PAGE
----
For many couples thinking of divorce, one sobering realization is that if they are struggling to maintain their current household, it will be painful -- if not impossible -- to support a second one.
Many financial questions come up when considering the consequences of ending a marriage, and apparently more couples here and nationwide are deciding it's cheaper to stay together and ride out the recession.
"It's a luxury to actually get a divorce these days," said Joan Weber, a marriage and family therapist in Mt. Lebanon.
Civil court records show a steadily declining number of divorce complaints filed in Allegheny County over the past 10 years. There were 3,458 divorces in 1998 compared with 2,749 in 2008, a 21 percent decrease.
Who would have thought the No. 1 reason for divorce might also be the main reason more married couples are staying together -- money.
Interestingly enough, the number of marriage licenses issued in Allegheny County also has fallen over the past decade from 8,036 in 1998 to 6,270 in 2008.
The waning number of couples getting married here could reflect an overall population decline, but it also might suggest that fewer couples are prepared for the financial challenges of matrimony.
"When couples think of marriage these days they want to be secure enough to buy a house," said Carrie Coghill Kuntz, president of D.B. Root & Co., a Downtown investment firm.
"They are looking at marriage more today from a financial prospective. Younger people today want to be financially secure and have financial independence before getting married."
Despite the common notion that America remains plagued by a divorce epidemic, the national per capita divorce rate has been sliding steadily downward since its peak in 1985, according to John Crouch, a divorce attorney in Arlington, Va., and former director of the defunct organization Americans for Divorce Reform.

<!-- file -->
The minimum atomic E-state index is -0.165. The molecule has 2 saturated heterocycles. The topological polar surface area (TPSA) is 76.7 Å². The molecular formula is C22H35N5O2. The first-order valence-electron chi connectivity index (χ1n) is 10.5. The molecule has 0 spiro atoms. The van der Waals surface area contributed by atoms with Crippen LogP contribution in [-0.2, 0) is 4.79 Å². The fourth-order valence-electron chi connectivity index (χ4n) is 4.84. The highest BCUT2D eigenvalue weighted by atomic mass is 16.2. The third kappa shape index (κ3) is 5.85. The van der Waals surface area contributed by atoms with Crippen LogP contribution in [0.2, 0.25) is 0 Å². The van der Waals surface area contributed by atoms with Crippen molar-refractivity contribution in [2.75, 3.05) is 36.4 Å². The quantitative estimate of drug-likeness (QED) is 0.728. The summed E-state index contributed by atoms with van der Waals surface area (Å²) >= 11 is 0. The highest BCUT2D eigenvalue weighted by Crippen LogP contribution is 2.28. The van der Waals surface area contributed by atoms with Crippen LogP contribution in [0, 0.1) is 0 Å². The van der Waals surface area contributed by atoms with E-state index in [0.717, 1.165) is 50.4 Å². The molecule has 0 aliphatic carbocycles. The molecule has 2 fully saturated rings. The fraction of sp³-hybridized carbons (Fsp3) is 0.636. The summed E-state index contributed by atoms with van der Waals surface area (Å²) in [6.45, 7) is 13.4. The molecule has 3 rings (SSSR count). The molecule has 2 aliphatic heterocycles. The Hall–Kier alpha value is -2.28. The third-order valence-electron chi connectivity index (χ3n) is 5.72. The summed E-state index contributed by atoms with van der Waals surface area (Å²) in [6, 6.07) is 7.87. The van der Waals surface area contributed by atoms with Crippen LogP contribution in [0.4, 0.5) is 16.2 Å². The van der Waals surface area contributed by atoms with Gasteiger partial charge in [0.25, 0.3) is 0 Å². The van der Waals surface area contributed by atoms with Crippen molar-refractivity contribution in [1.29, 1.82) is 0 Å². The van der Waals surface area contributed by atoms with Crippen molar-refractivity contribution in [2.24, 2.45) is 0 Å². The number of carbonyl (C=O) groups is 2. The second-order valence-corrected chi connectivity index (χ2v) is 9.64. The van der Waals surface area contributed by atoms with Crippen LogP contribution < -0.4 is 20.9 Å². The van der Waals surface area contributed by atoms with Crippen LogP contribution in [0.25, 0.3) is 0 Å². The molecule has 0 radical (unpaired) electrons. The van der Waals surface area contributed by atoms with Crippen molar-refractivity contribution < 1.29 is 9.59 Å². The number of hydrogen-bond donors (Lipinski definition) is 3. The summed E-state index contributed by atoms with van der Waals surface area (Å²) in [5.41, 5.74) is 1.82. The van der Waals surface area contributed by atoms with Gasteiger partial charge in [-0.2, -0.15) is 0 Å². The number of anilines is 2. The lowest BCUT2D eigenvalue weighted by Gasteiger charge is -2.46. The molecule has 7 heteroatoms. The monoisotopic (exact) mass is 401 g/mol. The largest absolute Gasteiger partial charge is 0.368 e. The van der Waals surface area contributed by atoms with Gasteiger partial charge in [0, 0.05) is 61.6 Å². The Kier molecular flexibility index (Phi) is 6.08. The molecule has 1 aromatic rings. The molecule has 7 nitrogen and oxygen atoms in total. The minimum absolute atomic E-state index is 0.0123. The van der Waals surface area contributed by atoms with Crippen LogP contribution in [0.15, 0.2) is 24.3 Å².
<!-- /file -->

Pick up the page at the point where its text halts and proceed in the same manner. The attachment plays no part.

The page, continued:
"Divorces nationwide peaked in 1985 and have been on a decline ever since," he said. "The divorce rate did go up in 2006, but every year since 1985 it has gone down."
No matter how difficult the marriage, there are personal and economic realities that need to be faced before traveling the road to divorce. Who will own the house? Who will get the investments and savings and who will pay child support and child care costs?
"What we are seeing is more couples trying to heal their marriage and reconnect," Mrs. Weber said. "The upside is the high cost of divorce is forcing couples to forgive and choose peace with their partner.
"Years ago, people divorced to find peace. Now they are more pressed to fix a marriage than end it because they don't want to give up their lifestyle."
She added however, that if the relationship is mentally or physically abusive, the couple should split regardless of their finances.
Elizabeth Beroes, owner of Beroes Law Center on Penn Avenue, Bloomfield, said some of the divorce settlements she has been involved with recently provide a snapshot of how couples' personal finances play a role in them deciding to divorce.
"A lot of people are more likely to settle matters rather than litigate who will get the china, the house or the Steelers tickets, because litigation is expensive" Ms. Beroes said. "Refinancings are so difficult now the house stays in both names."
Ms. Beroes said she recently settled a multimillion-dollar divorce in Allegheny County in which the wife will keep the house and has five years to refinance it into her own name.
"That was unheard of two years ago," she said. "We have to change the marital settlement agreement to mirror the economic situation, the fact that it's so difficult to refinance.
"The house is upside down in equity, and the wife does not have enough income to refinance on her own."
Falling home prices and houses that take months if not years to sell are complicating matters for couples that want out of wedlock. Mounting debts, car notes and other loans have made it only more likely that both partners will have to change ZIP codes after a divorce.
"I've seen in the past six months several couples who have come in really wanting to save their marriage because of the expenses involved," said Dr. Stacy Wettstein, a marriage counselor in Shadyside. "Many times couples choose to stay in a house together as a way to cut costs and lead two separate lives. For some people that works. For others it doesn't. With marriage, people are now looking at it from a business point of view."
Tim Grant can be reached at 412-263-1591 or at firstname.lastname@example.org . First Published February 3, 2009 5:00 AM